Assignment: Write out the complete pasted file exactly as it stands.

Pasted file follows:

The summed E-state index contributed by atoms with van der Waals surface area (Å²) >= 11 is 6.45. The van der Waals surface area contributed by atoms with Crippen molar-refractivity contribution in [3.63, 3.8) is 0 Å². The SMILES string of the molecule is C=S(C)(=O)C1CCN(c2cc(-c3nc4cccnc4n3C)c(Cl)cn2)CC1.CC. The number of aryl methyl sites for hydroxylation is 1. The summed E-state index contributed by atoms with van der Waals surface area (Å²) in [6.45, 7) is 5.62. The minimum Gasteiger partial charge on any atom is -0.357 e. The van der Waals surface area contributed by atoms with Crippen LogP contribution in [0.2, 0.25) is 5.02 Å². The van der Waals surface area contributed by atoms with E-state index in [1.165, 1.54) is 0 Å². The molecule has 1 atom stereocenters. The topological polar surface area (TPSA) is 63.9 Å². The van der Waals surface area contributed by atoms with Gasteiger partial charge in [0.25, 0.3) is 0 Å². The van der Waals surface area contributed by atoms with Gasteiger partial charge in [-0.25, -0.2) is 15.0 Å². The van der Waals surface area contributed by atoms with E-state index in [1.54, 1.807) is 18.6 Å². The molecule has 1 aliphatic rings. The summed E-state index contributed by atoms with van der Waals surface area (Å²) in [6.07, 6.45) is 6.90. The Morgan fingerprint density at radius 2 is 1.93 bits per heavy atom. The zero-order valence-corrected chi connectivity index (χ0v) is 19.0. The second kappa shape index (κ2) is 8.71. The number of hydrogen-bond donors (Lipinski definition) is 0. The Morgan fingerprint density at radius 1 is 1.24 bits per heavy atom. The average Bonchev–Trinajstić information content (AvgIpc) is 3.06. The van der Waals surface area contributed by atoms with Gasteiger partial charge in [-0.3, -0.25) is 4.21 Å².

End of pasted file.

The summed E-state index contributed by atoms with van der Waals surface area (Å²) >= 11 is 6.45. The van der Waals surface area contributed by atoms with Crippen molar-refractivity contribution in [3.63, 3.8) is 0 Å². The SMILES string of the molecule is C=S(C)(=O)C1CCN(c2cc(-c3nc4cccnc4n3C)c(Cl)cn2)CC1.CC. The number of aryl methyl sites for hydroxylation is 1. The summed E-state index contributed by atoms with van der Waals surface area (Å²) in [6.45, 7) is 5.62. The minimum Gasteiger partial charge on any atom is -0.357 e. The van der Waals surface area contributed by atoms with Crippen LogP contribution in [0.2, 0.25) is 5.02 Å². The van der Waals surface area contributed by atoms with E-state index in [1.165, 1.54) is 0 Å². The molecule has 1 atom stereocenters. The topological polar surface area (TPSA) is 63.9 Å². The van der Waals surface area contributed by atoms with Gasteiger partial charge in [0.25, 0.3) is 0 Å². The van der Waals surface area contributed by atoms with Gasteiger partial charge in [-0.25, -0.2) is 15.0 Å². The van der Waals surface area contributed by atoms with E-state index in [1.54, 1.807) is 18.6 Å². The molecule has 1 aliphatic rings. The summed E-state index contributed by atoms with van der Waals surface area (Å²) in [6.07, 6.45) is 6.90. The Morgan fingerprint density at radius 2 is 1.93 bits per heavy atom. The zero-order valence-corrected chi connectivity index (χ0v) is 19.0. The second kappa shape index (κ2) is 8.71. The number of hydrogen-bond donors (Lipinski definition) is 0. The Morgan fingerprint density at radius 1 is 1.24 bits per heavy atom. The average Bonchev–Trinajstić information content (AvgIpc) is 3.06. The van der Waals surface area contributed by atoms with Gasteiger partial charge in [-0.3, -0.25) is 4.21 Å².